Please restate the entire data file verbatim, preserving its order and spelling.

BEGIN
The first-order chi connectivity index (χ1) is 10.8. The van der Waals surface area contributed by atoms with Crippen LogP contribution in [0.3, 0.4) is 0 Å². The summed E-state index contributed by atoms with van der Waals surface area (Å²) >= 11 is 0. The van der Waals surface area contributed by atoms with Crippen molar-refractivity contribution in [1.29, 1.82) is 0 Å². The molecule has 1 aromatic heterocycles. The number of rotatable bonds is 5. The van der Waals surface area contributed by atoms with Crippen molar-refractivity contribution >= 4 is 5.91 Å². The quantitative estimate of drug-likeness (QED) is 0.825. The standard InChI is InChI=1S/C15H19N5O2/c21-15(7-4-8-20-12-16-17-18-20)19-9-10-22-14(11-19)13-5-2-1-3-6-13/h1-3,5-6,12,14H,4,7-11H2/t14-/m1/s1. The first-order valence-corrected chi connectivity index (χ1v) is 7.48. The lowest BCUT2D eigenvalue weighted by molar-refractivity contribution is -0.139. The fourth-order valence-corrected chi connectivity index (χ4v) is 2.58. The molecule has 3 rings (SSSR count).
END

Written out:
The first-order chi connectivity index (χ1) is 10.8. The van der Waals surface area contributed by atoms with Crippen LogP contribution in [0.3, 0.4) is 0 Å². The summed E-state index contributed by atoms with van der Waals surface area (Å²) >= 11 is 0. The van der Waals surface area contributed by atoms with Crippen molar-refractivity contribution in [1.29, 1.82) is 0 Å². The molecule has 1 aromatic heterocycles. The number of rotatable bonds is 5. The van der Waals surface area contributed by atoms with Crippen molar-refractivity contribution >= 4 is 5.91 Å². The quantitative estimate of drug-likeness (QED) is 0.825. The standard InChI is InChI=1S/C15H19N5O2/c21-15(7-4-8-20-12-16-17-18-20)19-9-10-22-14(11-19)13-5-2-1-3-6-13/h1-3,5-6,12,14H,4,7-11H2/t14-/m1/s1. The first-order valence-corrected chi connectivity index (χ1v) is 7.48. The lowest BCUT2D eigenvalue weighted by molar-refractivity contribution is -0.139. The fourth-order valence-corrected chi connectivity index (χ4v) is 2.58. The molecule has 3 rings (SSSR count).